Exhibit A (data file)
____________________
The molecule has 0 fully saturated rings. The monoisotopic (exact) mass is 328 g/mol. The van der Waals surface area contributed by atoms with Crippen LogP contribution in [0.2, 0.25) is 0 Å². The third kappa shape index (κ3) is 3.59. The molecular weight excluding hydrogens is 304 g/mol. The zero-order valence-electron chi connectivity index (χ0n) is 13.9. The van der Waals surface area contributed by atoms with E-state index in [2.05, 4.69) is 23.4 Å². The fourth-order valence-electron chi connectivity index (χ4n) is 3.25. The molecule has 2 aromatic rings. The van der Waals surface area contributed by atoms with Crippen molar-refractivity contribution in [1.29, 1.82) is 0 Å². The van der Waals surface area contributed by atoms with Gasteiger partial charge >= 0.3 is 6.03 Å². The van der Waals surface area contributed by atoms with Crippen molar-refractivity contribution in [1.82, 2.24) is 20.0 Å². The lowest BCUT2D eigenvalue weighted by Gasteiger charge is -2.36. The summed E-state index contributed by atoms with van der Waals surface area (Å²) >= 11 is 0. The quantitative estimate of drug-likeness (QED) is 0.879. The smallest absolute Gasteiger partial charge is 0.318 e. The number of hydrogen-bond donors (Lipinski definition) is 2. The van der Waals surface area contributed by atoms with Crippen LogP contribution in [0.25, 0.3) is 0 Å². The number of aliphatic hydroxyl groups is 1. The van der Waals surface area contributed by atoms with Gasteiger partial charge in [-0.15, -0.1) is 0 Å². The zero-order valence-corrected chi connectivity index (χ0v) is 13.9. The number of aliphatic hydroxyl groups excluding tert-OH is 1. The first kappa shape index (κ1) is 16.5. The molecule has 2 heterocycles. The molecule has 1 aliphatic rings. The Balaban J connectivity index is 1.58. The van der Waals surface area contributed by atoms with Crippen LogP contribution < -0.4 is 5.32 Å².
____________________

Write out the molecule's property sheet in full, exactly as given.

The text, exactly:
The molecule has 0 fully saturated rings. The monoisotopic (exact) mass is 328 g/mol. The van der Waals surface area contributed by atoms with Crippen LogP contribution in [0.2, 0.25) is 0 Å². The third kappa shape index (κ3) is 3.59. The molecular weight excluding hydrogens is 304 g/mol. The zero-order valence-electron chi connectivity index (χ0n) is 13.9. The van der Waals surface area contributed by atoms with E-state index in [2.05, 4.69) is 23.4 Å². The fourth-order valence-electron chi connectivity index (χ4n) is 3.25. The molecule has 2 aromatic rings. The van der Waals surface area contributed by atoms with Crippen molar-refractivity contribution in [1.29, 1.82) is 0 Å². The van der Waals surface area contributed by atoms with Gasteiger partial charge >= 0.3 is 6.03 Å². The van der Waals surface area contributed by atoms with Crippen molar-refractivity contribution in [1.82, 2.24) is 20.0 Å². The lowest BCUT2D eigenvalue weighted by Gasteiger charge is -2.36. The summed E-state index contributed by atoms with van der Waals surface area (Å²) >= 11 is 0. The quantitative estimate of drug-likeness (QED) is 0.879. The smallest absolute Gasteiger partial charge is 0.318 e. The number of hydrogen-bond donors (Lipinski definition) is 2. The van der Waals surface area contributed by atoms with Crippen LogP contribution in [0.25, 0.3) is 0 Å². The number of aliphatic hydroxyl groups is 1. The van der Waals surface area contributed by atoms with Gasteiger partial charge in [-0.15, -0.1) is 0 Å². The zero-order valence-corrected chi connectivity index (χ0v) is 13.9. The number of aliphatic hydroxyl groups excluding tert-OH is 1. The first kappa shape index (κ1) is 16.5. The molecule has 2 heterocycles. The molecule has 1 aliphatic rings. The Balaban J connectivity index is 1.58. The van der Waals surface area contributed by atoms with Crippen LogP contribution < -0.4 is 5.32 Å².